# Using math to hit exact spice level

This is a question that will combine your knowledge of food, chemistry, and beer.

Spiciness is measured in Scoville Units. Basically:

In Scoville's method, an alcohol extract of the capsaicin oil from a measured amount of dried pepper is added incrementally to a solution of sugar in water until the "heat" is just detectable by a panel of (usually five) tasters; the degree of dilution gives its measure on the Scoville scale. Thus a sweet pepper or a bell pepper, containing no capsaicin at all, has a Scoville rating of zero, meaning no heat detectable. The hottest chilis, such as habaneros and nagas, have a rating of 200,000 or more, indicating that their extract must be diluted over 200,000 times before the capsaicin presence is undetectable. The greatest weakness of the Scoville Organoleptic Test is its imprecision, because it relies on human subjectivity. Tasters taste only one sample per session.one sample per session.

I'm making a chili beer, and while I have an idea of what I want to do, I thought some math could come in handy. How would you take the Scoville units of, say, a habanero (200,000 units), and the volume of a batch (5 gallons), and figure out how much habanero to add to get the final beer to, say, 75,000 Scoville units?

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Interesting. Also, I'd be interested if a brewer has ever determined the Scoville rating of their pepper brew. Additionally, is there a way to quantify spiciness chemically, given a sample? – tbeseda Oct 26 '10 at 22:19
This is from my friend James, who isn't on this site: I don't think that is solvable, there is some info missing. You need to know how much of the pepper was used to determine the rating. If you know that then you should be able to use a simple ratio or dilution equation. Something like `Conc1*Volume1=Conc2*Volume2` or, if you remember gen chem, `(M1V1=M2V2)` – hookedonwinter Oct 26 '10 at 22:40
This is from my friend who isn't on this site: I don't think that is solvable, there is some info missing. You need to know how much of the pepper was used to determine the rating. If you know that then you should be able to use a simple ratio or dilution equation. Something like Conc1*Volume1=Conc2*Volume2 or, if you remember gen chem, (M1V1=M2V2) – hookedonwinter Oct 26 '10 at 22:40
This is from my friend who isn't on this site: I don't think that is solvable, there is some info missing. You need to know how much of the pepper was used to determine the rating. If you know that then you should be able to use a simple ratio or dilution equation. Something like `Conc1*Volume1=Conc2*Volume2` or, if you remember gen chem, `(M1V1=M2V2)` – hookedonwinter Oct 26 '10 at 22:41
@Taylor - I've read that now most scientists have abandoned the Scoville method for High Performance Liquid Chromatography, which can actually measure the amount of capsaicin in a solution and is much more accurate. – Room3 Oct 27 '10 at 12:50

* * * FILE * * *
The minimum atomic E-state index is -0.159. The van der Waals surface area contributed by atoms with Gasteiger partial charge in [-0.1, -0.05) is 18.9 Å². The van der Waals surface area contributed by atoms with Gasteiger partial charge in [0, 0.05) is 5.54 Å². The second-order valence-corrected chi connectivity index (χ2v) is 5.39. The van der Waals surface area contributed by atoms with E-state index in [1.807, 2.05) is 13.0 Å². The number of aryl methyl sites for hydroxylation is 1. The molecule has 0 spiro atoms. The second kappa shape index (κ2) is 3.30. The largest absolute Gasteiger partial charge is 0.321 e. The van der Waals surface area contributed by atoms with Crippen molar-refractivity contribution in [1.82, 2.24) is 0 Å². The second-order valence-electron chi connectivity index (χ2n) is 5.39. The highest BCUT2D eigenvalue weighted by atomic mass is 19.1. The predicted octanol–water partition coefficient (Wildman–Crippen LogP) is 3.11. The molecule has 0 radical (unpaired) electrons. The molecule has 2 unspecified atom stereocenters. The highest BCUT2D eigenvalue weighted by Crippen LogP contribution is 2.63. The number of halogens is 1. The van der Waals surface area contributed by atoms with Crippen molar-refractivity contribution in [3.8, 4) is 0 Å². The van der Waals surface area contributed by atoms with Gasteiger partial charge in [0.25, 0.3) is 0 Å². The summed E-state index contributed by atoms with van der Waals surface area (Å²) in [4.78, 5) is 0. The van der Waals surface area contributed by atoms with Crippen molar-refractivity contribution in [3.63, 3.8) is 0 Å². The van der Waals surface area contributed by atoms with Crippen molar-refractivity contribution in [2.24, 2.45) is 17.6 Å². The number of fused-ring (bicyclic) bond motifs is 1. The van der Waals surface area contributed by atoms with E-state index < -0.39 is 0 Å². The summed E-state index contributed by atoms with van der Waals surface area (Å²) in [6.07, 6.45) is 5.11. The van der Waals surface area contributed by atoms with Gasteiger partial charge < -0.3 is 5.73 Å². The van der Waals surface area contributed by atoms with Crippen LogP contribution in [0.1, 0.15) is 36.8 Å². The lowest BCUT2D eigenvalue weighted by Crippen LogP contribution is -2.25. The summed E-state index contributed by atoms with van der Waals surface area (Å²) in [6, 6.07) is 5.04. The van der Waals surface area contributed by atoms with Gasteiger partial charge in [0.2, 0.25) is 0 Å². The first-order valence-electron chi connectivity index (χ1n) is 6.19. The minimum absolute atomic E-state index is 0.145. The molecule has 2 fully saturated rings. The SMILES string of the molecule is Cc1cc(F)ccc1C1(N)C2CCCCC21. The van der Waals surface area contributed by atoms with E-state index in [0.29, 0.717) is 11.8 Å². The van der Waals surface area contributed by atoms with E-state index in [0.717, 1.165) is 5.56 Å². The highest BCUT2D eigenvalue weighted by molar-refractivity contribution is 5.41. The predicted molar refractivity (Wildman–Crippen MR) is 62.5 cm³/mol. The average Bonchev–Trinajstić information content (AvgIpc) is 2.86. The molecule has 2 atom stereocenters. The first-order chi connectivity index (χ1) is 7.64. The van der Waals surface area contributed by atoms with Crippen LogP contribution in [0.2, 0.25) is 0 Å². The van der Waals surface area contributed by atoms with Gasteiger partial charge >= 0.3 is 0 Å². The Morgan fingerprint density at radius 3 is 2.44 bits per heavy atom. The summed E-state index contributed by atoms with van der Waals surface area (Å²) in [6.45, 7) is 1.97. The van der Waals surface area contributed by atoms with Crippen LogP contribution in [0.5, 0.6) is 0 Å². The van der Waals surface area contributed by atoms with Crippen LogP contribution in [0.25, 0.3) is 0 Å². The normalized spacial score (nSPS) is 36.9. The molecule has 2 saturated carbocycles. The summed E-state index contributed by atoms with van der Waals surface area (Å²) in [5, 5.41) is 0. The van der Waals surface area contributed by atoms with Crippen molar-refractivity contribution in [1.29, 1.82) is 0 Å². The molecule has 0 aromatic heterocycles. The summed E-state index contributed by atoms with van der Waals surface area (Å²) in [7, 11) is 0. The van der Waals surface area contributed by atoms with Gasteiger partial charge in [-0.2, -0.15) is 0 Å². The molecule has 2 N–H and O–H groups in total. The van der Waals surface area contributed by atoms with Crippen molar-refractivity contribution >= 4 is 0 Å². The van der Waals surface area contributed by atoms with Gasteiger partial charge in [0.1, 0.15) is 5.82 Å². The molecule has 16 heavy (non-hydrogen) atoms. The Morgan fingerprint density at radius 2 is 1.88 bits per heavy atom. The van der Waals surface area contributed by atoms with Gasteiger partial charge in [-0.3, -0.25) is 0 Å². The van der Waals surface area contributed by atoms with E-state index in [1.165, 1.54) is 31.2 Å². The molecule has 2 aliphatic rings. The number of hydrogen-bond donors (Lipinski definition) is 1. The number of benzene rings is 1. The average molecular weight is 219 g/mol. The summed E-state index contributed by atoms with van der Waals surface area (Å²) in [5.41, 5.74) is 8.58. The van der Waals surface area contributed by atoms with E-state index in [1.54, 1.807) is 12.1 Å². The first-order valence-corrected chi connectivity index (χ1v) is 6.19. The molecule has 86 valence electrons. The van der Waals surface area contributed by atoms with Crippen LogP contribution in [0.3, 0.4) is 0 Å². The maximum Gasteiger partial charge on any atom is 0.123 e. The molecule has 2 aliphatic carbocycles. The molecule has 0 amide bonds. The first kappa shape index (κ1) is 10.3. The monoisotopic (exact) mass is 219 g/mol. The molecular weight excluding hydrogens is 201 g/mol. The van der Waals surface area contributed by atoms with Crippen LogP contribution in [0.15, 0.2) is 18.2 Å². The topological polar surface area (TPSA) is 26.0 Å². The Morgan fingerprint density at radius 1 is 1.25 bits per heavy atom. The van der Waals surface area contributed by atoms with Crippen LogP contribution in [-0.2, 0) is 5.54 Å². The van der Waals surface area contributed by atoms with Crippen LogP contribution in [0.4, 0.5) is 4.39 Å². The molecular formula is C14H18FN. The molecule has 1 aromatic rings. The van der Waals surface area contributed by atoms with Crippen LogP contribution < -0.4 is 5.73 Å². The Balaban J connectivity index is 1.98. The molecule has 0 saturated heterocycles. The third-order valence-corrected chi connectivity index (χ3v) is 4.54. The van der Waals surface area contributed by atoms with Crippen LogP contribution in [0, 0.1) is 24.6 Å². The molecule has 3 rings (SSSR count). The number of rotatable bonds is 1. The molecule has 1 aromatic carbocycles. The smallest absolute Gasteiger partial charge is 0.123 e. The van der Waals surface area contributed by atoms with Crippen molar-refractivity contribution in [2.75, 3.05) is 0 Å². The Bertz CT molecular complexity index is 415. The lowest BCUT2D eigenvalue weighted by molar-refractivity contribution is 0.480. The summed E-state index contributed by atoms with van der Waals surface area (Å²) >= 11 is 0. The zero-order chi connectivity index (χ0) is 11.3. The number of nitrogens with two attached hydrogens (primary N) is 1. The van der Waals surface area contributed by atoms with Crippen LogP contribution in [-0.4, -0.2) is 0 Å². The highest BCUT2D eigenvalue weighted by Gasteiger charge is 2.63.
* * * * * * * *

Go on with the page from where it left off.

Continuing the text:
According to this professor at UNC, they make the extract with one pepper. For the calculation I'll assume that your beer can extract capsaicin from the pepper you use as efficiently as the lab extract (which is most likely not true, but it gives you a base to start from).

This calculation is just a shot in the dark, but it makes sense to me:

First, 1 habanero (seeds and all) is approximately 1 teaspoon of ground habanero powder accourding to this spice company (we have to get a volume measurement before we do anything), so I will assume that 1 teaspoon of powder is about equal to the actual pepper on the Scoville scale (200,000 in your case).

5 gallons of beer is 3,840 teaspoons, so would dilute 1 habanero to about 196,160 Scoville units.

That way overshoots your target of 75,000, so lets try it with half a habanero (about 100,000 Scoville units).

5 gallons of beer is 7,680 half-teaspoons, so would dilute 1 habanero to about 92,320 Scoville units. This gets pretty close to your target of 75,000, and since the heat of your exact pepper is unknown, I would say it's a pretty good approximation.

Maybe that 92,320 will get down in the 70,000-80,000 target range when you account for the capsaicin that you can't extract.

I'm, not sure how you were planning on incorporating it, but I would slice it half-wise vertically to accurately get half of the pepper, then crush the half you want to use with a mortar and pestle and stir the habanero paste in.

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This is great, thank you! Though I can't imagine 1 habanero would make the beer as spicy as eating a habanero straight (196,100 is pretty close to 200,000). – hookedonwinter Oct 27 '10 at 15:54
Is Scoville rating the dilution required in total volume, or sugar, or both? If it's just capsaicin per volume, I think Room3's calculation would be correct at 196k. However, I think it's capsaicin per sugar per volume. Of course, as Room3 pointed out, the scale is hardly accurate anyway. @PJ take a sample of the brew to a chem lab (maybe DU's) and see if you can have the capsaicin isolated and measured :) – tbeseda Oct 27 '10 at 16:15